Dr. Kerstin Pallinger and Dr. Philipp Wehler for Football & Esports Special Issue of the FUSSBALL BUSINESS Magazine I February 2019
The increasing professionalization of eSports goes hand in hand with the organization and structural development of eSports associations. Due to the often monopolistic nature of such structures, there is a risk that free competition will be limited. But German and European antitrust law applies to eSports as it would to any other business. In the further process of developing the structures of this industry, binding antitrust regulations must be complied with, or else the parties involved may face far-reaching legal consequences and sanctions.
With rapidly increasing numbers of eSports contests and the professionalization of eSports organizations over the last few years, as well as the creation of an eSports World Association (WorldESportsAssociation, or „WESA“ for short), many DFL clubs have founded professional eSports teams. On January 16, 2019, the TAG Heuer VBL Club Championships kicked off the first FIFA 19 eSports tournament of game developer EA Sports. The tournament is aimed exclusively at clubs in the first and second Bundesliga, of which the DFL was able to get 22 clubs on board. They all provide two to four console players for a total of 21 game days.
In addition to the DFL‘s Bundesliga teams, there are countless other professional and semi-professional market participants, such as publishers, competition organizers, content producers which distribute events, in particular via the Internet, and, of course, the participating players, some of whom generate considerable income from their activities. According to recent statistics by market research institute Newzoo, eSports revenues are expected to reach USD 1.5 billion by 2020. As a result, the eSports sector is gaining more and more economic importance and the relevance of competition and antitrust regulations is increasing. The aim of antitrust law is to regulate the competitive and economic areas of a market in such a way that competition is possible and competition is protected and promoted. Against this backdrop, national and international antitrust authorities and courts have already ruled on a wide variety of sports that sports federations may not oblige their athletes per se to participate only in certain, association-owned competitions, because by enforcing such a regulation an association would prevent its athletes from participating in events organised by competing associations and hereby protect itself against competition from other associations. In the ongoing process of defining regulations and structures of eSports associations, it is precisely these principles that must be observed and adhered to. Current complaints and criticism of individual players about inadmissible but unsanctioned double entries to tournaments under different team names or in deviant team compositions or ongoing discussions in internet forums on all kinds of technical workarounds or how to deal with disadvantages due to poor network quality or deviating hardware components.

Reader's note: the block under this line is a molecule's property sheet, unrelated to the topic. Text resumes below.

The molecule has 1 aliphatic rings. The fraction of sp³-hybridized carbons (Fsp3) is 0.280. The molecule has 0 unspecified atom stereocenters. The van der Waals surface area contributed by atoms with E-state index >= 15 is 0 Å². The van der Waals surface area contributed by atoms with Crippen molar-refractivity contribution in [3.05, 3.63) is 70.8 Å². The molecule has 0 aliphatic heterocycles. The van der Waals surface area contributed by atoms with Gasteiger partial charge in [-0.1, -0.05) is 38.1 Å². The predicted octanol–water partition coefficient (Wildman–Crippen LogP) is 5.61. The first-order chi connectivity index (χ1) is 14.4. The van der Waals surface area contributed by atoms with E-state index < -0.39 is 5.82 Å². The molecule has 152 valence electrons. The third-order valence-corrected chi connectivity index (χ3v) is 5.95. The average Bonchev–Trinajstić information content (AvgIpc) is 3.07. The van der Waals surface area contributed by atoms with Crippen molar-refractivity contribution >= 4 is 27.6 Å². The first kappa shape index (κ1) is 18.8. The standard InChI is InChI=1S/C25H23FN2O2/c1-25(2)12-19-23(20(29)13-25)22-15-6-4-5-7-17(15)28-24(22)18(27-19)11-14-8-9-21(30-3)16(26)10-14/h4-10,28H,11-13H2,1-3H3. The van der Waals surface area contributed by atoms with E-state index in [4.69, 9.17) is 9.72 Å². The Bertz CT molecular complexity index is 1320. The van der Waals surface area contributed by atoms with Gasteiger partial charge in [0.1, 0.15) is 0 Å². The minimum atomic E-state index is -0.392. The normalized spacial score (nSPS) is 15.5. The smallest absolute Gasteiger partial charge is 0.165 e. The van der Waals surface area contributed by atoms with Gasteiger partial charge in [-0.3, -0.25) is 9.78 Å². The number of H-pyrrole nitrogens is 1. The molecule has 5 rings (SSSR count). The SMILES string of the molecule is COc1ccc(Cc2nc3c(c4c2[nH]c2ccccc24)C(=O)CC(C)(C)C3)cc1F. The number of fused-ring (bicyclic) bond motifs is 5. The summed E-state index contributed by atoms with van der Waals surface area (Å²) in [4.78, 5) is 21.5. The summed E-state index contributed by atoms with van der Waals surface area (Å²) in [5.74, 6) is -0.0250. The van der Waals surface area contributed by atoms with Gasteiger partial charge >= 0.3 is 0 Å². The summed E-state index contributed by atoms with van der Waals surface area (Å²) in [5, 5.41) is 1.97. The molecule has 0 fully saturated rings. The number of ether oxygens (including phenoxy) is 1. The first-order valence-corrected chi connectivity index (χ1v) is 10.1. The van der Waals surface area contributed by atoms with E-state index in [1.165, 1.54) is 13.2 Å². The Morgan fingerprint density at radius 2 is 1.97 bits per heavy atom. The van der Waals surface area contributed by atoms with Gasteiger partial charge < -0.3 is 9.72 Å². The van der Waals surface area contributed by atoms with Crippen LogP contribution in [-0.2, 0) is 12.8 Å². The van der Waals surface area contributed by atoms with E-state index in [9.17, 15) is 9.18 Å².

Compliance with the antitrust regulations in the field of eSports is urgently required. In case of non-compliance with said regulations, the parties involved may face far-reaching legal consequences and sanctions up to to the imposition of heavy fines by the antitrust authorities.